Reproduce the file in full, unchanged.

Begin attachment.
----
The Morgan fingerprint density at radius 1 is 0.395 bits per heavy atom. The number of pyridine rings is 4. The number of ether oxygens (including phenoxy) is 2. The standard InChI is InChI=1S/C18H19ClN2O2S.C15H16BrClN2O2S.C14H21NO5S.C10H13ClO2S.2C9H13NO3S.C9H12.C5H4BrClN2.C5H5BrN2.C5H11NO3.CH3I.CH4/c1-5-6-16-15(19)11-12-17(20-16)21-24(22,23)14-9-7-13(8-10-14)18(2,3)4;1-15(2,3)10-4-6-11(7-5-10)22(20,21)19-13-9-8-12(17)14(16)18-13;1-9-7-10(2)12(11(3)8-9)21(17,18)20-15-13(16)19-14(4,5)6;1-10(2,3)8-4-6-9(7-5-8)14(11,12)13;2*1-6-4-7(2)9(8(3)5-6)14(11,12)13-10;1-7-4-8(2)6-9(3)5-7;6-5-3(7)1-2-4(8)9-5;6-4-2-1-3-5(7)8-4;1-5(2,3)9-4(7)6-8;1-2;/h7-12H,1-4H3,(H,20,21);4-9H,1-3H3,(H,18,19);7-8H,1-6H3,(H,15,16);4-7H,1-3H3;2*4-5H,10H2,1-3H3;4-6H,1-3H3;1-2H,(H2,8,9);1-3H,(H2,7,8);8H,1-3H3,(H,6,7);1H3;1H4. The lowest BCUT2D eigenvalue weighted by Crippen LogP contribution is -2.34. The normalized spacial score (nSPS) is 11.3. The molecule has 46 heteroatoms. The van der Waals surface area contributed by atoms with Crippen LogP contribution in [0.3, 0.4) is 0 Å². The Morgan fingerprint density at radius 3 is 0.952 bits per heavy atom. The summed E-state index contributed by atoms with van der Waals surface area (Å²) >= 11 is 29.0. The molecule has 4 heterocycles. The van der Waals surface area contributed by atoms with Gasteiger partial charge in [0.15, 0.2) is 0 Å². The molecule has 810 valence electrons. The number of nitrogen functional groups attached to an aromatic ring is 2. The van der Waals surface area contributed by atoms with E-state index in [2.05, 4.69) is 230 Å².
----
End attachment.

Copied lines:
The Morgan fingerprint density at radius 1 is 0.395 bits per heavy atom. The number of pyridine rings is 4. The number of ether oxygens (including phenoxy) is 2. The standard InChI is InChI=1S/C18H19ClN2O2S.C15H16BrClN2O2S.C14H21NO5S.C10H13ClO2S.2C9H13NO3S.C9H12.C5H4BrClN2.C5H5BrN2.C5H11NO3.CH3I.CH4/c1-5-6-16-15(19)11-12-17(20-16)21-24(22,23)14-9-7-13(8-10-14)18(2,3)4;1-15(2,3)10-4-6-11(7-5-10)22(20,21)19-13-9-8-12(17)14(16)18-13;1-9-7-10(2)12(11(3)8-9)21(17,18)20-15-13(16)19-14(4,5)6;1-10(2,3)8-4-6-9(7-5-8)14(11,12)13;2*1-6-4-7(2)9(8(3)5-6)14(11,12)13-10;1-7-4-8(2)6-9(3)5-7;6-5-3(7)1-2-4(8)9-5;6-4-2-1-3-5(7)8-4;1-5(2,3)9-4(7)6-8;1-2;/h7-12H,1-4H3,(H,20,21);4-9H,1-3H3,(H,18,19);7-8H,1-6H3,(H,15,16);4-7H,1-3H3;2*4-5H,10H2,1-3H3;4-6H,1-3H3;1-2H,(H2,8,9);1-3H,(H2,7,8);8H,1-3H3,(H,6,7);1H3;1H4. The lowest BCUT2D eigenvalue weighted by Crippen LogP contribution is -2.34. The normalized spacial score (nSPS) is 11.3. The molecule has 46 heteroatoms. The van der Waals surface area contributed by atoms with Crippen LogP contribution in [0.3, 0.4) is 0 Å². The Morgan fingerprint density at radius 3 is 0.952 bits per heavy atom. The summed E-state index contributed by atoms with van der Waals surface area (Å²) >= 11 is 29.0. The molecule has 4 heterocycles. The van der Waals surface area contributed by atoms with Gasteiger partial charge in [0.15, 0.2) is 0 Å². The molecule has 810 valence electrons. The number of nitrogen functional groups attached to an aromatic ring is 2. The van der Waals surface area contributed by atoms with E-state index in [2.05, 4.69) is 230 Å².